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Ball Signal

Started by Scratchman, April 18, 2007, 03:20:57 PM

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This signal was used in the early days of American railroading. It was used to indicate the right of way where two railroads crossed. The plans are out of the May 1965 Model Railroader Let?s have a ball By Donald S. Robinson, and is on my http://www.flickr.com/photos/77318580@N00/ page.
The model is 1/2? scale (Part # 1) was bevel 1/8? on all side. For these cuts used a table saw with a good fence with a series of block glued to the work piece to keep the work true for each cut. Also a large disk sander will work.  Cut a notch on opposite sides down 3/8? from the top 1/16? deep leaving a 1/8? tongue for the top arm and 13? down from the top a notch 1/4? wide 1/8? deep for the lower arm. For the steps (part #2) I went up from the lower arm and place a step every 1 1/4? and placed a step in between on the other side of the post. Then I added (parts 3 and 4) to the bottom of the pole. The top arm (parts # 5 6 and 7) Part # 5 is the out side member with (parts # 6 and 7) used for the spacers leaving space for the two pulleys (Part # 11).  The lower arm (part # 8 and 9) part # 8 was beveled on  the ends and glued centered in the notch part # 9 were all notched for the pulleys part # 10 then placed between parts # 9. To add the pulley I drilled the four holes for the shafts and installed the pulleys with the eight NBW castings (# 12) glued over the shaft ends along with the twenty NBW castings (#13) placed on the top and lower arms. Now I added the lamp covers on the lower arm (parts # 18 and 19) and the braces on the top arm with the NB castings (parts # 14 and 15). To finish up the ropes, lamps, balls and counter weights (part # 16, 17,20,21,22 and 23) are added to the pulleys. I painted all parts before assembly. The post is put in the hole in the base.

Parts list

1   1 wood 1/2?x1/2? x15? + what you need below grade
2   18 large spikes (Micro engineering co.)
3   2 styrene .040 x 1/2? x 1 3/4?
4   4 N.B.with large washer
5   2 wood 1/16? x 1/4? x 4?     (top arm)
6   2 wood 1/8? x 1/4? x 5/16?    (top arm)
7   2 wood 1/8? x 1/4? x 11/16?    (top arm)
8   2 wood 1/8? x 1/4? x 2?       (lower arm)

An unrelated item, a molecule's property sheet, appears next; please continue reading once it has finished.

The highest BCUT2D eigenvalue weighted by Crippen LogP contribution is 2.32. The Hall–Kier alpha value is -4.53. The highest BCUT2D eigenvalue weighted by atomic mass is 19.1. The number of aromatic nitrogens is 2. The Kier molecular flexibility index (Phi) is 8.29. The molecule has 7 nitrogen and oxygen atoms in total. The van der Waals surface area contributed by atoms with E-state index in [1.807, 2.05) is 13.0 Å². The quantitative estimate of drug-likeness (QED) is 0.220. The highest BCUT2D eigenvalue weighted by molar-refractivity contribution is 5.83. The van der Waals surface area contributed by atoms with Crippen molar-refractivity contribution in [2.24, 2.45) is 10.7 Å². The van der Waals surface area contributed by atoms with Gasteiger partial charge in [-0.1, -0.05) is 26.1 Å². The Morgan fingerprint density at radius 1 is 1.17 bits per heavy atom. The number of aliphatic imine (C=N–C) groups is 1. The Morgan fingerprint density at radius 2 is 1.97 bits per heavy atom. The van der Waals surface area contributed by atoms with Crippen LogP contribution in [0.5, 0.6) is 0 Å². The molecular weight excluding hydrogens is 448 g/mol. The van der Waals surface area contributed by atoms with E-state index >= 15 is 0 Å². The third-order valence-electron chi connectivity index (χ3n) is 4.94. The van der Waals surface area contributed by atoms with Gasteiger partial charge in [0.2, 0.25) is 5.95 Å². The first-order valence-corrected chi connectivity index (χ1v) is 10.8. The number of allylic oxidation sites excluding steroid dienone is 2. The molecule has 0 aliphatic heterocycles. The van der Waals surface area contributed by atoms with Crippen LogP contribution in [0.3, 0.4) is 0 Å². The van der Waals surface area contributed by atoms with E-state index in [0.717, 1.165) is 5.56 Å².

9   4 wood 1/8? x 1/4? x 1 3/4?     (lower arm)
10   2 pulleys G. L. # 3515 (lower)
11   2 pulleys G. L. # 5091 (top)
12   8 N.B.W. G.L. # 16
13   20 N.B.W. G.L. # 16
14   2 brass .040? x .125? x 1 1/8?
15   6 N.B. G.L. # 82
16   2 1/2? diameter bead
17   2 lamp O. M. #
18   2 styrene tube 9/16? x 3/4? long
19   2 styrene tube 1/2? x 1/16? long
20   2 brass tube 3/16 x 1? long
21   8 screw type jewelry clasp (male end)
22   2 screw type jewelry clasp (female end)
23   4 heavy thread 12? long


Start with a 3/4? piece of particle board 13? x 8?. Draw lines from corner to corner to fine the center and then draw a rectangle 6 1/4? x 4? center on the base. Paint the bottom and sides black or brown. I built a styrene box around the bottom 7/8? of the main post and glue it in center of the base. Taking some 3/4? wood stock cut 7/8? wide strips 2 ? 4? long and 2 ? 9? long. And nail them around the rectangle. Using white glue to add a strip of manila folder to the inside of the forms this will help when removing the form from the plaster now add 4 screw leaving a 1/2? out to catch the plaster to help hold to the base. Now add plaster level to the top of the form and after its dried remove form and manila folder and add another form 3/8? high out 3/4? from the first casting using the same method as before. Now I carved in the stone and painted it with water color. To finish I added the ground cover and the dead sagebrush for the trees.         
Gordon Birrell - Scratchman



The first time I modeled this signal I had to scratch these part.The jewelry parts made this model a lot easer.I got the parts at a yard sale along with a lot of other neat parts that I use in my modeling.

Gordon Birrell,  Scratchman



Another beutiful piece. Wow. What a great model, not just the modeling and painting itself, but the character of the piece/prototype. So much to see and enjoy on it.

Thanks also for the detailed explanation and parts list. Makes the model all the more interesting and enjoyable.

I am an unreliable witness to my own existence.

In the corners of my mind there is a circus....



New Base

After rushing the work on the rock foundation I decided to rework the finish. I started with a mix of gray paints using Model Master Enamels and before the paint was completely dry I added Brown and Orange pastel chalks rubbing them in with my finger. Now I spray with dull cote and let set for a few days. For the mortar I painted the joints with Floquil Reefer White rubbing off the excess with a paper towel and paint thinner and then I added a final layer of dull cote.       

Gordon Birrell - Scratchman


Quote from: Scratchman on April 18, 2007, 03:20:57 PM
This signal was used in the early days of American railroading. It was used to indicate the right of way where two railroads crossed.

A beautiful model of a very interesting prototype!

It is nice to see truly original work.

Regards, Hauk
"Yet for better or for worse we do love things that bear the marks of grime, soot, and weather, and we love the colors and the sheen that call to mind the past that made them"  -Junichiro Tanizaki

Remembrance Of Trains Past


Disgusting. Everything you do looks great. Why can't I do as well? -- Russ